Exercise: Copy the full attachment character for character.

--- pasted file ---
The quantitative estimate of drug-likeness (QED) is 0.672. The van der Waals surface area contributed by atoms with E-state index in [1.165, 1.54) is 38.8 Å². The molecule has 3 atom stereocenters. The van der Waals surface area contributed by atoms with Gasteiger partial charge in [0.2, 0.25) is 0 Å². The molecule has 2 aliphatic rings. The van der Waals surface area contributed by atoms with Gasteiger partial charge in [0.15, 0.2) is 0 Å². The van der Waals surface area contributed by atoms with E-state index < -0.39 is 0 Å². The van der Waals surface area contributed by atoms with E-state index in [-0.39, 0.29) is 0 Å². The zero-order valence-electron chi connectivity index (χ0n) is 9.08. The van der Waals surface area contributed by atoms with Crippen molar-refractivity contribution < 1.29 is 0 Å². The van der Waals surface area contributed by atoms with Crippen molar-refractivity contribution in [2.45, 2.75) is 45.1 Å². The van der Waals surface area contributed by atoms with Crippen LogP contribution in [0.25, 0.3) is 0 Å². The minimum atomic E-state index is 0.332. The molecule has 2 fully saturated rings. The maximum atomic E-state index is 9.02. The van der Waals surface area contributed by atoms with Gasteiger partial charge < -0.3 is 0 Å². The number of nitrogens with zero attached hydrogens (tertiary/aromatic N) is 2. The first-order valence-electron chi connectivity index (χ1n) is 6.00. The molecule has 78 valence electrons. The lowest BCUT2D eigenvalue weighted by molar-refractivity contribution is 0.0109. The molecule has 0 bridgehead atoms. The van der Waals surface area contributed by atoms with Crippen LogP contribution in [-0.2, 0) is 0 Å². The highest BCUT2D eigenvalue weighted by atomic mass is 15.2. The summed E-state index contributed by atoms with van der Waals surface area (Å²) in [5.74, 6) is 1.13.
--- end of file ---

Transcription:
The quantitative estimate of drug-likeness (QED) is 0.672. The van der Waals surface area contributed by atoms with E-state index in [1.165, 1.54) is 38.8 Å². The molecule has 3 atom stereocenters. The van der Waals surface area contributed by atoms with Gasteiger partial charge in [0.2, 0.25) is 0 Å². The molecule has 2 aliphatic rings. The van der Waals surface area contributed by atoms with Gasteiger partial charge in [0.15, 0.2) is 0 Å². The van der Waals surface area contributed by atoms with E-state index < -0.39 is 0 Å². The van der Waals surface area contributed by atoms with E-state index in [-0.39, 0.29) is 0 Å². The zero-order valence-electron chi connectivity index (χ0n) is 9.08. The van der Waals surface area contributed by atoms with Crippen molar-refractivity contribution < 1.29 is 0 Å². The van der Waals surface area contributed by atoms with Crippen molar-refractivity contribution in [2.45, 2.75) is 45.1 Å². The van der Waals surface area contributed by atoms with Crippen LogP contribution in [0.25, 0.3) is 0 Å². The minimum atomic E-state index is 0.332. The molecule has 2 fully saturated rings. The maximum atomic E-state index is 9.02. The van der Waals surface area contributed by atoms with Gasteiger partial charge < -0.3 is 0 Å². The number of nitrogens with zero attached hydrogens (tertiary/aromatic N) is 2. The first-order valence-electron chi connectivity index (χ1n) is 6.00. The molecule has 78 valence electrons. The lowest BCUT2D eigenvalue weighted by molar-refractivity contribution is 0.0109. The molecule has 0 bridgehead atoms. The van der Waals surface area contributed by atoms with Crippen LogP contribution in [-0.2, 0) is 0 Å². The highest BCUT2D eigenvalue weighted by atomic mass is 15.2. The summed E-state index contributed by atoms with van der Waals surface area (Å²) in [5.74, 6) is 1.13.